Lines of communication still open between teachers, parents

Parents can rest assured that the lines of communication between home and school remain open.

As you may know, teachers in our district are part of a province-wide job action as negotiations continue to reach a new collective bargaining agreement. The collective agreement with our employers expired at the end of the last school year.

Teachers have decided on a job action that is focused on pressuring management while maintaining services to students.

Teachers are not performing some of their regular duties, including supervision of recess and busses and attending administrative meetings. Teachers are not engaging in the normal flow of written communication that occurs between teachers and administrators.

As parents, you may have noticed little of this, because of what teachers are still doing.

Classes are still in session, extra-curricular activities are still going ahead, and our schools remain vibrant centres of learning. Teachers are planning, teaching, marking, evaluating and supporting students as they usually do.

However, recent press reports throughout the province imply that teachers are refusing to communicate student progress to parents. This is not correct. If it were true, that would indeed be a concern to parents.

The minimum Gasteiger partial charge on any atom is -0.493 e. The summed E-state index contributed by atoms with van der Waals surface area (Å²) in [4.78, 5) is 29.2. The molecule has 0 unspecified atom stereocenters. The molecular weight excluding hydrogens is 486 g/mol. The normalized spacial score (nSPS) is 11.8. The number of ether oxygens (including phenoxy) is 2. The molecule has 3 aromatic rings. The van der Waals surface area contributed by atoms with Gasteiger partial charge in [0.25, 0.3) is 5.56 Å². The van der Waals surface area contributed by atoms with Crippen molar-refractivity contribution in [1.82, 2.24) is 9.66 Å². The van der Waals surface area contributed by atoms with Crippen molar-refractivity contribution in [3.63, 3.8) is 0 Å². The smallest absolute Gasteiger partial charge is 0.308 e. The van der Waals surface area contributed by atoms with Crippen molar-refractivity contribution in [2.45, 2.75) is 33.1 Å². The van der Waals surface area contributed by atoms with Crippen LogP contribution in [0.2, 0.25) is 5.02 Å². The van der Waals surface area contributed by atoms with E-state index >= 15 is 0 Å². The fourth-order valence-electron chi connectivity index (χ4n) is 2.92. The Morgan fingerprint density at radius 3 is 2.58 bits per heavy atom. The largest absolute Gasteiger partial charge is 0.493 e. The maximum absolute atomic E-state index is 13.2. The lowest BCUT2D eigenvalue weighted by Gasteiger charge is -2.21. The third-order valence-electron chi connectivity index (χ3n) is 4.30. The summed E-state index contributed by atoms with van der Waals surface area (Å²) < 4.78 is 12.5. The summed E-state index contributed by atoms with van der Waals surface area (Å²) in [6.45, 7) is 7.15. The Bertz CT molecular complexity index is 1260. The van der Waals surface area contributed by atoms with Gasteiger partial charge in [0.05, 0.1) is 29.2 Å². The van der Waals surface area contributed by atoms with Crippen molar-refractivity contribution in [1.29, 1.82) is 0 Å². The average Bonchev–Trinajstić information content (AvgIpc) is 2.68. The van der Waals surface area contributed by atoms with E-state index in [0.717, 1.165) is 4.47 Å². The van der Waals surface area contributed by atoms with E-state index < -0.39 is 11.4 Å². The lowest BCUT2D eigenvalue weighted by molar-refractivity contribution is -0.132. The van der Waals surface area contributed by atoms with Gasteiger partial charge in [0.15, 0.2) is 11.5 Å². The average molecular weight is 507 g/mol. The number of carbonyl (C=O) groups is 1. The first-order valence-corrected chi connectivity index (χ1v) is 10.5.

Parents can rest assured that the lines of communication between home and school remain open.

Teachers will continue to communicate progress through means other than administration-mandated report cards. This communication may take a variety of forms including phone calls, emails, meetings, notes and marked assignments coming home.

If your child requires extra support to complete a course or subject, teachers will definitely communicate your child’s needs with you. Supporting your child to be successful at school is still paramount to teachers.

Please contact teachers directly if you have any questions about your child’s progress. There are a number of ways to do this: phone the school office, drop by the classroom, write a note and send it with your child to school, or email. You can find your teachers’ email addresses either through the school website, or by phoning the school office.

Just like parents, teachers do not want to see education disrupted. Most of us are parents, too.

Teachers are at the bargaining table, working to end this dispute with a negotiated collective agreement that shows respect for the profession and respect for public education. We hope this is resolved soon with a fair and reasonable settlement.

On behalf of your teachers,

Doug Murray

Windermere Teachers’ Association

Bob Wilson

Golden Teachers’ Association

Craig Hillman

Kimberley Teachers’ Association